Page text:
Thursday, 23 July 2009

John Keats 1795 - 1821

Keats has been in the news recently with the re-opening of Keats House in Hampstead after a £500,000 renovation. Keats is the most romantic of the English Romantic Poets - well, Byron was pretty romantic too, but Keats has the advantages in that respect of Dying Young (aged 25), in Rome, and of a Wasting Disease, all of which make him extremely Romantic. There is a film opening soon about Keats' love affair with Fanny Brawne, the girl next door and as far as we know, his only love. The title of the film is Bright Star, and this sonnet, which he wrote on a blank page in his copy of Shakespeare's Poems, is where the title comes from:
Bright star, would I were stedfast as thou art -
Not in lone splendour hung aloft the night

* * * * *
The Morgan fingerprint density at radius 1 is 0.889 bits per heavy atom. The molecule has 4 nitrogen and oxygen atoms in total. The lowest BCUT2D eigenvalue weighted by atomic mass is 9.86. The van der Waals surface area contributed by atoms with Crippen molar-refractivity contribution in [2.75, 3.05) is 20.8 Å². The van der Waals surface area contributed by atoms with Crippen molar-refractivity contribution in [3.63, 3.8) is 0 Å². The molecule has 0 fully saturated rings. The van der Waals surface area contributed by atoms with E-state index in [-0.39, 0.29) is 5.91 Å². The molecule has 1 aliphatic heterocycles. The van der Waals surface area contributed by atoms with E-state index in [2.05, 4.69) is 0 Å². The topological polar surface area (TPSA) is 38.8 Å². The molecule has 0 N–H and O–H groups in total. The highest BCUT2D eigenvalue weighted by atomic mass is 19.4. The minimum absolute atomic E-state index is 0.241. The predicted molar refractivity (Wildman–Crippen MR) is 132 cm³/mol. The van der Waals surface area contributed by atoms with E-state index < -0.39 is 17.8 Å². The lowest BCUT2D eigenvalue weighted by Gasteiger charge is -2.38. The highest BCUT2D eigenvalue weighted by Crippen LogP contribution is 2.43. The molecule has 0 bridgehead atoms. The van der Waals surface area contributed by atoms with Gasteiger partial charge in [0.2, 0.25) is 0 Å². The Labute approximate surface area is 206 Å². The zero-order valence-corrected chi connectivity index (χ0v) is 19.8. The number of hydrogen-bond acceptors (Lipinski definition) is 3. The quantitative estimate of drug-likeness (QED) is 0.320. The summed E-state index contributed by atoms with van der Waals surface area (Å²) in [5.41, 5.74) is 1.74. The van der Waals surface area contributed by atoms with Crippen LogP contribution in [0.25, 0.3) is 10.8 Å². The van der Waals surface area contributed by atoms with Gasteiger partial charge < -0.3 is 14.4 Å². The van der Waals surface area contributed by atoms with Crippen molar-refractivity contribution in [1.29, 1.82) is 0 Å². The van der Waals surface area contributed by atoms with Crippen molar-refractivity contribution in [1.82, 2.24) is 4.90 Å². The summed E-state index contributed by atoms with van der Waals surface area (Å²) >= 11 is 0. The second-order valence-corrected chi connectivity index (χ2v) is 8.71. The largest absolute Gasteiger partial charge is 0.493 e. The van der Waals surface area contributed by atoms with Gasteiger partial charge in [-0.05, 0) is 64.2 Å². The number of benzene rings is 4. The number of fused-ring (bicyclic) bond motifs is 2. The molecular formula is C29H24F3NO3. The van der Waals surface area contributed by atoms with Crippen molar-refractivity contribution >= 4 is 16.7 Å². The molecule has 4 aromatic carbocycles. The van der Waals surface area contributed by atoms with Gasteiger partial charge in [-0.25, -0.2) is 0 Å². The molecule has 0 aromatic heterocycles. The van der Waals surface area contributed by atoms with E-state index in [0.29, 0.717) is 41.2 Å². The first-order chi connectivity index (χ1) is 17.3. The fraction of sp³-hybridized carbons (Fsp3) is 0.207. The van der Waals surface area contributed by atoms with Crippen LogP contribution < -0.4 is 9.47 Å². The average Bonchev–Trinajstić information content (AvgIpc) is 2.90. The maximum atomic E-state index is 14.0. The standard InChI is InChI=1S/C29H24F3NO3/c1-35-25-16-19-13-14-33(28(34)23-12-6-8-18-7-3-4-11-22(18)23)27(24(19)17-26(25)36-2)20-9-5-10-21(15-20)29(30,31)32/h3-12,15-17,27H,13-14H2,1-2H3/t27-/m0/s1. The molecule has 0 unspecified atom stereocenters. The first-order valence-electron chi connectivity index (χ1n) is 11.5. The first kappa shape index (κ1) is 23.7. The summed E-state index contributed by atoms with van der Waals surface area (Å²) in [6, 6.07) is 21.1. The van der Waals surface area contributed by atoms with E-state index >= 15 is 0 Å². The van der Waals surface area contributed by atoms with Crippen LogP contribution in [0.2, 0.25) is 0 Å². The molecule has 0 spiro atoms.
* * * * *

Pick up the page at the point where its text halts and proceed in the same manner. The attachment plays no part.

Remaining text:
And watching with eternal lids apart,
Like nature's patient, sleepless Eremite,
The moving waters at their priestlike task
Of pure ablution round earth's human shores,
Or gazing on the new soft-fallen mask
Of snow upon the mountains and the moors -
No - yet still stedfast, still unchangeable,
Pillow'd upon my fair love's ripening breast,
To feel for ever its soft fall and swell,
Awake for ever in a sweet unrest,
Still, still to hear her tender-taken breath,
And so live ever - or else swoon to death.

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